Monday, March 15

A Place for Moms & Babies

Mary's Home
A Place for Moms & Babies
By Joseph Pronechen

Ten years ago when Christie Aaronson answered a Gabriel Project hotline, a pregnant teen asked for reasons not to have an abortion. Christie later met with the teen, who wanted to keep her baby but said, “When we leave this place, where will I go?” Her parents didn’t want anything to do with her; neither did her boyfriend.

“That’s what put it into our hearts: We needed to find a place where these young women can live to have their babies,” says Christie’s husband, Deacon Michael Aaronson.

They co-founded Annunciation Maternity Home in Georgetown, Texas, in 1999.

The Aaronsons have no doubt God is behind Annunciation. Following much prayer, the $85,000 down payment for the property arrived unexpectedly: Old debts owed Deacon Aaronson’s business were paid to the tune of exactly $85,012. The home’s nonprofit status approval was granted March 25, the feast of the Annunciation, which celebrates the angel Gabriel coming to Mary to tell her she would be the Mother of God. Their first teenager gave birth on March 25, 2001, and every year since a baby has been born on that day or the night before.

Today, Annunciation Maternity Home is the only licensed long-term home of this kind in central Texas and the only one whose clients are young teenagers (the average age is 15). Annunciation, which is home to 17 girls and their children, gets more than 55 calls a month from young girls seeking assistance.

Annunciation is unique in several ways — from its location to its focus on education and spirituality and its commitment to the girls, who can stay two years with their babies once they’ve given birth.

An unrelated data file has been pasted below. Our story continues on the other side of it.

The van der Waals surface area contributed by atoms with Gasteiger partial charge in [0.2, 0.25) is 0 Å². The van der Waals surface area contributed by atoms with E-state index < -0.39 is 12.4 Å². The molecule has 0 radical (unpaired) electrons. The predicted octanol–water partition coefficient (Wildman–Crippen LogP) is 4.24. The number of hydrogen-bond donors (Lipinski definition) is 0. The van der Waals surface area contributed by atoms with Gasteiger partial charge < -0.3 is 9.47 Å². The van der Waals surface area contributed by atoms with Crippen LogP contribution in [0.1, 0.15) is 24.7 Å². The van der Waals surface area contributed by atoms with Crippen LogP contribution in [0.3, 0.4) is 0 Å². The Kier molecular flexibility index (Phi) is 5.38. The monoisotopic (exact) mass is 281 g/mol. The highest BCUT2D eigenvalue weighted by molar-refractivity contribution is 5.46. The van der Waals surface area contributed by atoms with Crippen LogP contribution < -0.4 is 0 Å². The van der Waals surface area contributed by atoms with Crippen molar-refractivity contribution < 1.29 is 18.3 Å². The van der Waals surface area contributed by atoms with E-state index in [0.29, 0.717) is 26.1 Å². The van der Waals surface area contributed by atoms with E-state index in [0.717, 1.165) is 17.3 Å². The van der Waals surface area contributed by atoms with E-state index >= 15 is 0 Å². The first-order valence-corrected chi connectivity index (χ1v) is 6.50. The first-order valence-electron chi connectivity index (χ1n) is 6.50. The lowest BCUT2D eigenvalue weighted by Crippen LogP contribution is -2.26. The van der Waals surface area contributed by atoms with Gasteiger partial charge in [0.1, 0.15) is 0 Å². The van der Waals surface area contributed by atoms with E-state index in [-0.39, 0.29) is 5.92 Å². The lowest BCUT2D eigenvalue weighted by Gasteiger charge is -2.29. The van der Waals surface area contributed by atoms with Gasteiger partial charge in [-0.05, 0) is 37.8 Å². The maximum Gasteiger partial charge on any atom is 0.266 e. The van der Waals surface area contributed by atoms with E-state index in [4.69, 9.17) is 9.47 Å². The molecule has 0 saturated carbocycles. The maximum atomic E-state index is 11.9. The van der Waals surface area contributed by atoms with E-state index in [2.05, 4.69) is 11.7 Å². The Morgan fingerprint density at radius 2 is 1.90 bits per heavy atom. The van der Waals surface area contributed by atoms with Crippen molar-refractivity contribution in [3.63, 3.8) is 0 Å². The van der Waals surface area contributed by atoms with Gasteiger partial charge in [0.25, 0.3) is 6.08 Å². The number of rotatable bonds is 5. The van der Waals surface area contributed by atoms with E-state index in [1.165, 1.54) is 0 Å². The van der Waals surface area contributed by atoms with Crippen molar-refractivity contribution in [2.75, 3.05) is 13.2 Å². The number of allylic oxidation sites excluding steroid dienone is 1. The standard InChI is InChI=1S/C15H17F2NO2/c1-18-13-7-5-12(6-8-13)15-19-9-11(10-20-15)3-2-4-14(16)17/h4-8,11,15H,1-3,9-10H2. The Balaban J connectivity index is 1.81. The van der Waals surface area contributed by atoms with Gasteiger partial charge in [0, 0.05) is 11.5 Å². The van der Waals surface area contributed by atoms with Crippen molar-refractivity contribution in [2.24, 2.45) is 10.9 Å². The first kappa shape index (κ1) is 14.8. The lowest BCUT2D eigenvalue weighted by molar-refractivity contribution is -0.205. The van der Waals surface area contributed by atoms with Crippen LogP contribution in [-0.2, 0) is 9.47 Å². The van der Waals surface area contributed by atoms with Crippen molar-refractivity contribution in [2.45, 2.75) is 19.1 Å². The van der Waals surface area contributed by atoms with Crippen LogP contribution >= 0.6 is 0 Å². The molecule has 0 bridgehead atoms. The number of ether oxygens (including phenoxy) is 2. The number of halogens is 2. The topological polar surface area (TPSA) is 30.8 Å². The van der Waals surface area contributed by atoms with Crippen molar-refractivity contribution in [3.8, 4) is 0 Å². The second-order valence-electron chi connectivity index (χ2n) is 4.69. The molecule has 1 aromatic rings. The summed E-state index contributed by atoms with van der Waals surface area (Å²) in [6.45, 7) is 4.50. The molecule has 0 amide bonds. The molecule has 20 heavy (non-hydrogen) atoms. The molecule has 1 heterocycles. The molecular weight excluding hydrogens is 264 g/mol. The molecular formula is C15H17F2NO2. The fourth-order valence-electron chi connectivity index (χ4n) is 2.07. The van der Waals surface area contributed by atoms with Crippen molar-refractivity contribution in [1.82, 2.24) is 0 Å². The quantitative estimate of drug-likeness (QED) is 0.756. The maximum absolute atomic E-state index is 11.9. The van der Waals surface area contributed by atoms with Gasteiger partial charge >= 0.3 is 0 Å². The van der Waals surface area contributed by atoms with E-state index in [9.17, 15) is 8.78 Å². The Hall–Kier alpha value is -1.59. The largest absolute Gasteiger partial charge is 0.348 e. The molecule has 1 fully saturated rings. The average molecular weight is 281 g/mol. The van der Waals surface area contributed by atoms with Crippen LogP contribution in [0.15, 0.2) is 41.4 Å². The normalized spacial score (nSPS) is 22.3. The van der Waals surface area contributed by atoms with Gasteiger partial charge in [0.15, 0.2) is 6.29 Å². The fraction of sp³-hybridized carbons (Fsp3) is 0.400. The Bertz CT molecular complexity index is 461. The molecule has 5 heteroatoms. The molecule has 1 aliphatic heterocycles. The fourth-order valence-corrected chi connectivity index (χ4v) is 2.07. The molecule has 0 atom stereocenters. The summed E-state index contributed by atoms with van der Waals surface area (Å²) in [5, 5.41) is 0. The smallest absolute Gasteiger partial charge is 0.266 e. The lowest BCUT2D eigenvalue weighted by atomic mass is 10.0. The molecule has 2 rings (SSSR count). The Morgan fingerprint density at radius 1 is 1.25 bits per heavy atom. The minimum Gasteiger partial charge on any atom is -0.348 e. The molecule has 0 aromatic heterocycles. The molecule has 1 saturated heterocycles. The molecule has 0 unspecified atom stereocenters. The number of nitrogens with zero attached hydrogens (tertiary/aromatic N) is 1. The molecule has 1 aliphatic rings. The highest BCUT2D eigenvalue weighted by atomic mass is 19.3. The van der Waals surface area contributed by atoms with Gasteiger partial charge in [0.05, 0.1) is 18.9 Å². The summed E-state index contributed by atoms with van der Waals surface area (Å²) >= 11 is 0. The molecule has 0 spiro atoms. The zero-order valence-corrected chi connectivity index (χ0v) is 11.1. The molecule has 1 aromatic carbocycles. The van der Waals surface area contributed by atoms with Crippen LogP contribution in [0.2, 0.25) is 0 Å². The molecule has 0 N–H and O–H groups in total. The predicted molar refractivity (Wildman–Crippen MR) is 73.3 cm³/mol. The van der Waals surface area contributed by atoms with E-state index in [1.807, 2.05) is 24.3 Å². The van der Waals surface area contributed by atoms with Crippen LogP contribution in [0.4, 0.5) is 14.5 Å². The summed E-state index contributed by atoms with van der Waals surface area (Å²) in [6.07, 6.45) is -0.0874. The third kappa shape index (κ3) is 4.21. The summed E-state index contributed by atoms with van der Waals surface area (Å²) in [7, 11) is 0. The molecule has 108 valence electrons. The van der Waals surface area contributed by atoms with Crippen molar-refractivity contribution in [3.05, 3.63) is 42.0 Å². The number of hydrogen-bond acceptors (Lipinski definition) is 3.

The home is an oasis for the young mothers, many of whom come from extreme situations, such as rape and sexual abuse.

“Immediately you feel peace and God’s presence,” says the director of development, Tod Stehling, of the quiet five-acre setting not far from Austin. “It’s a tranquil place to be for girls to focus on themselves and their relationship with God, with their babies, and the peace they’ve never had in their life before.”

Last November Annunciation’s Education Center and Learning Lab opened. It was blessed by the home’s longtime friend and supporter from the Austin Diocese, Msgr. Michael Mulvey, who will be installed as bishop of Corpus Christi on March 25. (Another major supporter of the home is former Austin Bishop Gregory Aymond, now archbishop of New Orleans.)

The education center includes a University of Texas Charter School where the girls complete high school while their children are looked after at the child development center. Classes also provide training in good parenting and many other skills, from balancing a checkbook to healthy anger management and abstinence education.

Overall, Christie says, “We try to instill in them that they’re loved by God, no matter what they’ve done, and God does have a plan for them and a plan for their baby — and try to help them discern what it is.”